All these views, and the vast mass of explanatory detail which has since been furnished to the inquirers of the Theosophical Society , were still undeveloped for those of us who were pursuing the clue afforded by my experiences of 1880, when the present book was written. But I refer to them here because I want very briefly to indicate the direction which our later inquiries took when, our attention having been arrested by the strange and startling phenomena here described, it dawned upon us by degrees that the intellectual instruction the Mahatmas could give us, if they would, would be enormously more interesting than even the exhibition of their abnormal powers. The same considerations I hope will follow in due order, in the case of readers whom this volume may have the good fortune to attract. It has been sometimes argued in my hearing that it would have been better if the authors of this great new movement of spiritual thought -new for us, though so old in one sense -which theosophy embodies had furnished us with the results of their philosophical thinking without impairing the pure dignity of that exalted scheme by mingling it in the first instance with sensational displays of thaumaturgic skill. I am not inclined myself to quarrel with the order in which events were actually unfolded, Miracles, it is quite true, are illogical guarantees for theological dogma; but the manifest possession of great faculties and powers in other planes of Nature than those on which ordinary conclusions concerning her processes are formed, does certainly afford a presumption that persons so endowed may gather observations on those higher planes which it is well worth our while to correlate with our own. Meanwhile I do not put forward the narrative of occult phenomena, of which this volume largely consists, as a statement which in itself constitutes a foundation for the very stupendous edifice of doctrines which later opportunities enabled me to construct. But I know that the experiences I record in this book were neither futile nor fruitless in their effects on my own development; and in anticipation of events that may contribute in no small degree, in a near future, to give a great impetus to theosophic speculation in America, I venture to recommend this book with special urgency to the American public, in the hope that a reflection on their minds of the influence produced on my own, by the incidents described, may serve to attract a good many fresh explorers into the paths of study and meditation, in which I believe myself to have gained such inestimable advantage.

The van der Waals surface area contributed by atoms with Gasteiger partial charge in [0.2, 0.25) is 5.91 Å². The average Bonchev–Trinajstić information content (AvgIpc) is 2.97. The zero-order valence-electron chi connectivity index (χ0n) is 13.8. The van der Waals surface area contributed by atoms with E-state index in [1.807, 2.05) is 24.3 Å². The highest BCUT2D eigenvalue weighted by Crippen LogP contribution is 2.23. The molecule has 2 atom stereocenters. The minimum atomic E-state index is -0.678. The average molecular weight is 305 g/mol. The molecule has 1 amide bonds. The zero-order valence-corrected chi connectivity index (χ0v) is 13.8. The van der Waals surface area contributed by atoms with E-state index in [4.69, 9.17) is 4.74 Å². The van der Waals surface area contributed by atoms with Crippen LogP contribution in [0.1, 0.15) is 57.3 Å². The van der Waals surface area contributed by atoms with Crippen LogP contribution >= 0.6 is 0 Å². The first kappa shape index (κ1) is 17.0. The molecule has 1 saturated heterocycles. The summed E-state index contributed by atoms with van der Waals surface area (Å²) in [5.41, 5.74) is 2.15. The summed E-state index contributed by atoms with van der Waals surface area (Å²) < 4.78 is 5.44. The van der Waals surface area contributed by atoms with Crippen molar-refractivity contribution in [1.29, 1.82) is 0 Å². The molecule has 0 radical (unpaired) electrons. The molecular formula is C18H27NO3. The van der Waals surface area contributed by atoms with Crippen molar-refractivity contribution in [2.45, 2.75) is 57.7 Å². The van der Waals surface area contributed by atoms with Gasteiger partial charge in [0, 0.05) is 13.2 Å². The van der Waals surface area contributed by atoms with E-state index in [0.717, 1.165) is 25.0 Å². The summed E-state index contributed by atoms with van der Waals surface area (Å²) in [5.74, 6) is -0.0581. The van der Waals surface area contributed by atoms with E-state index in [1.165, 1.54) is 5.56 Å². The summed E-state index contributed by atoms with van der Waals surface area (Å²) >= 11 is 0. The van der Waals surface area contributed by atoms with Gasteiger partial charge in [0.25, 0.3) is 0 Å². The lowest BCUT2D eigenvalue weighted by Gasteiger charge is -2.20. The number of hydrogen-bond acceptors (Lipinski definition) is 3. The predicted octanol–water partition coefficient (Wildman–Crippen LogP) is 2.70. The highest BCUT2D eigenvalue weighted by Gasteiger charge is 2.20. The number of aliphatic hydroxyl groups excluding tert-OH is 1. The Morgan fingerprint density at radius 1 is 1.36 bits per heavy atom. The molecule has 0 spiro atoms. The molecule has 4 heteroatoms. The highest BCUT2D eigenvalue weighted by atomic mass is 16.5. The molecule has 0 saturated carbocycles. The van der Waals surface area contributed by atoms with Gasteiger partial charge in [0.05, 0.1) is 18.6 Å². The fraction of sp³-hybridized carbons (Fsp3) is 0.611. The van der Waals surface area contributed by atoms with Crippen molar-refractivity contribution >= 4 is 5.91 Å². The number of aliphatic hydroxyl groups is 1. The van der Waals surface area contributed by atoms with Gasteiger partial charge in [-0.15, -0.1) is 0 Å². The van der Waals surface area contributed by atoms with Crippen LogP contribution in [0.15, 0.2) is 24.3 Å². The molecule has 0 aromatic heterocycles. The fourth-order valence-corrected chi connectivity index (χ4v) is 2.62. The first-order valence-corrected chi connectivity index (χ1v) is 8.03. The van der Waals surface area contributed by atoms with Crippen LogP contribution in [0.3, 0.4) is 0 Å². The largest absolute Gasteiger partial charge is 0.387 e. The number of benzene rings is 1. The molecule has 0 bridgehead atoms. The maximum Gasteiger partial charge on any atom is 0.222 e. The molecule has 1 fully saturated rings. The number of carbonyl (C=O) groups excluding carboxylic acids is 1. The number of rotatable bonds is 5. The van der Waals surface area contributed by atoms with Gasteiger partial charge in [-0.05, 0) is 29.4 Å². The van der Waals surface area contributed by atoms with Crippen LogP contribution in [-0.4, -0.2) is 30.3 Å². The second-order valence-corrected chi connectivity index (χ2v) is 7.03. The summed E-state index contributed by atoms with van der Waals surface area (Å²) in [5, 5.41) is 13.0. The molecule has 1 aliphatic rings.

I have not found much to alter in the original text of this book, though I am glad to, take advantage of this opportunity to append some notes here and there, and amplify some passages. But important additions to its contents have been made from time to time, and now especially I am anxious to call the attention of American readers to the latest of these, which will be found in an appendix. It is possible that in America some persons, to whom the existence of theosophy as a new school of thought is not altogether strange, may have heard of it especially in connection with a correspondence which has attracted a good deal of attention in the spiritualistic press. The discussion to which I refer has borne reference to a manifest identity of language traced between a certain passage in one of my Mahatma teacher's letters and a similar passage in an address delivered a few years ago by an American lecturer. The explanation I am now enabled to give of the curious circumstances under which this state of things arose, constitutes in itself, I venture to think, not merely a complete refutation of some unfriendly theories which were started to account for it, but also affords a very interesting contribution to our acquaintanceship with the ways and faculties of the Mahatmas.